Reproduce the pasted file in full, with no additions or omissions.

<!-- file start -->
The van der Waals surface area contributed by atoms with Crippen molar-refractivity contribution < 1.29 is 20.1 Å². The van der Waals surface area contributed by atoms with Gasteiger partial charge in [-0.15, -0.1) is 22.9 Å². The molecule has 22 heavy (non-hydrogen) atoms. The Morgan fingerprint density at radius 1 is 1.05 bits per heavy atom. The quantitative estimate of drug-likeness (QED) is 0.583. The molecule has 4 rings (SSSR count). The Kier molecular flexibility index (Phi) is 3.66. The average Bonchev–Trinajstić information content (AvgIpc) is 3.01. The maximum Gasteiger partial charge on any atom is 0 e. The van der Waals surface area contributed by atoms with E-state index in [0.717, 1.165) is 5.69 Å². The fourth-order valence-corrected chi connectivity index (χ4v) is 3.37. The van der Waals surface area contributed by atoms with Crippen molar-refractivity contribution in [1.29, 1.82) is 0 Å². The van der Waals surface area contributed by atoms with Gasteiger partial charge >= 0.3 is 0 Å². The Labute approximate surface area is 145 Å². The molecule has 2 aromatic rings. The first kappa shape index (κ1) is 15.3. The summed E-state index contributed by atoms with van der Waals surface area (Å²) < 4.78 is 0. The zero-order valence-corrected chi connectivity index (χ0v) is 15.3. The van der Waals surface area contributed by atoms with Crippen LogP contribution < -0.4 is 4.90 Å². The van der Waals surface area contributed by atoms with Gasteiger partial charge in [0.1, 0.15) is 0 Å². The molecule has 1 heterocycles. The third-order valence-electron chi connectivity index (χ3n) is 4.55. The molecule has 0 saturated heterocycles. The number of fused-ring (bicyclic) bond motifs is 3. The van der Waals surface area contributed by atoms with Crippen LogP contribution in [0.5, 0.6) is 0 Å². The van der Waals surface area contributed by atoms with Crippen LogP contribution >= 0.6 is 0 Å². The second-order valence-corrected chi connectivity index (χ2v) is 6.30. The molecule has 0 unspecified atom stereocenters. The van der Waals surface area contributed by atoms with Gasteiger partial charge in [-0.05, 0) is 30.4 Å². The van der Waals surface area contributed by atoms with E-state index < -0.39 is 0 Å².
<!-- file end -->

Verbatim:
The van der Waals surface area contributed by atoms with Crippen molar-refractivity contribution < 1.29 is 20.1 Å². The van der Waals surface area contributed by atoms with Gasteiger partial charge in [-0.15, -0.1) is 22.9 Å². The molecule has 22 heavy (non-hydrogen) atoms. The Morgan fingerprint density at radius 1 is 1.05 bits per heavy atom. The quantitative estimate of drug-likeness (QED) is 0.583. The molecule has 4 rings (SSSR count). The Kier molecular flexibility index (Phi) is 3.66. The average Bonchev–Trinajstić information content (AvgIpc) is 3.01. The maximum Gasteiger partial charge on any atom is 0 e. The van der Waals surface area contributed by atoms with E-state index in [0.717, 1.165) is 5.69 Å². The fourth-order valence-corrected chi connectivity index (χ4v) is 3.37. The van der Waals surface area contributed by atoms with Crippen molar-refractivity contribution in [1.29, 1.82) is 0 Å². The van der Waals surface area contributed by atoms with Gasteiger partial charge >= 0.3 is 0 Å². The Labute approximate surface area is 145 Å². The molecule has 2 aromatic rings. The first kappa shape index (κ1) is 15.3. The summed E-state index contributed by atoms with van der Waals surface area (Å²) < 4.78 is 0. The zero-order valence-corrected chi connectivity index (χ0v) is 15.3. The van der Waals surface area contributed by atoms with Crippen LogP contribution < -0.4 is 4.90 Å². The van der Waals surface area contributed by atoms with Gasteiger partial charge in [0.1, 0.15) is 0 Å². The molecule has 1 heterocycles. The third-order valence-electron chi connectivity index (χ3n) is 4.55. The molecule has 0 saturated heterocycles. The number of fused-ring (bicyclic) bond motifs is 3. The van der Waals surface area contributed by atoms with Crippen LogP contribution in [0.5, 0.6) is 0 Å². The van der Waals surface area contributed by atoms with Crippen LogP contribution >= 0.6 is 0 Å². The second-order valence-corrected chi connectivity index (χ2v) is 6.30. The molecule has 0 unspecified atom stereocenters. The van der Waals surface area contributed by atoms with Gasteiger partial charge in [-0.05, 0) is 30.4 Å². The van der Waals surface area contributed by atoms with E-state index < -0.39 is 0 Å².